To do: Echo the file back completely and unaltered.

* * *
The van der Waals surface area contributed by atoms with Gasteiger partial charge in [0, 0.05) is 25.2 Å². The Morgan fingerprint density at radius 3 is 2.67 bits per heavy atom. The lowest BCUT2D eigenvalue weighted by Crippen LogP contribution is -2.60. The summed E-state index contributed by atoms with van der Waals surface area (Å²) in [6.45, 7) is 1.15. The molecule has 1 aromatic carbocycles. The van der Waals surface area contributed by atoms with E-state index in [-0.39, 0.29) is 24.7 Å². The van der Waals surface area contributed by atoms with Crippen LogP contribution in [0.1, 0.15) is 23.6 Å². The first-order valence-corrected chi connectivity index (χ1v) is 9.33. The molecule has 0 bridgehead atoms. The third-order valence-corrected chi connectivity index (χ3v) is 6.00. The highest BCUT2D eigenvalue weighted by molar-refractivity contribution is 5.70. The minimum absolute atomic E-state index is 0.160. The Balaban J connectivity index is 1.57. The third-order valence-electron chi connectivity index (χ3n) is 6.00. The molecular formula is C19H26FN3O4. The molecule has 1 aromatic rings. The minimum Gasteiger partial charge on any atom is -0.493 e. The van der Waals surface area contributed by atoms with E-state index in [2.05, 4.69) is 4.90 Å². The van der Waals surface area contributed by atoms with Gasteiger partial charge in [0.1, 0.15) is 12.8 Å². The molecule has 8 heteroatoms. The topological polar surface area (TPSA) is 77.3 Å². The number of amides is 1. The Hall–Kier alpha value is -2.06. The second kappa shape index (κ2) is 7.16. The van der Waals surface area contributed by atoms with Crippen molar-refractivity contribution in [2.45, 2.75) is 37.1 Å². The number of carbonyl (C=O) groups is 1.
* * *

The van der Waals surface area contributed by atoms with Gasteiger partial charge in [0, 0.05) is 25.2 Å². The Morgan fingerprint density at radius 3 is 2.67 bits per heavy atom. The lowest BCUT2D eigenvalue weighted by Crippen LogP contribution is -2.60. The summed E-state index contributed by atoms with van der Waals surface area (Å²) in [6.45, 7) is 1.15. The molecule has 1 aromatic carbocycles. The van der Waals surface area contributed by atoms with E-state index in [-0.39, 0.29) is 24.7 Å². The van der Waals surface area contributed by atoms with Crippen LogP contribution in [0.1, 0.15) is 23.6 Å². The first-order valence-corrected chi connectivity index (χ1v) is 9.33. The molecule has 0 bridgehead atoms. The third-order valence-corrected chi connectivity index (χ3v) is 6.00. The highest BCUT2D eigenvalue weighted by molar-refractivity contribution is 5.70. The minimum absolute atomic E-state index is 0.160. The Balaban J connectivity index is 1.57. The third-order valence-electron chi connectivity index (χ3n) is 6.00. The molecular formula is C19H26FN3O4. The molecule has 1 aromatic rings. The minimum Gasteiger partial charge on any atom is -0.493 e. The van der Waals surface area contributed by atoms with E-state index in [2.05, 4.69) is 4.90 Å². The van der Waals surface area contributed by atoms with Gasteiger partial charge in [0.1, 0.15) is 12.8 Å². The molecule has 8 heteroatoms. The topological polar surface area (TPSA) is 77.3 Å². The number of amides is 1. The Hall–Kier alpha value is -2.06. The second kappa shape index (κ2) is 7.16. The van der Waals surface area contributed by atoms with Crippen molar-refractivity contribution in [2.45, 2.75) is 37.1 Å². The number of carbonyl (C=O) groups is 1.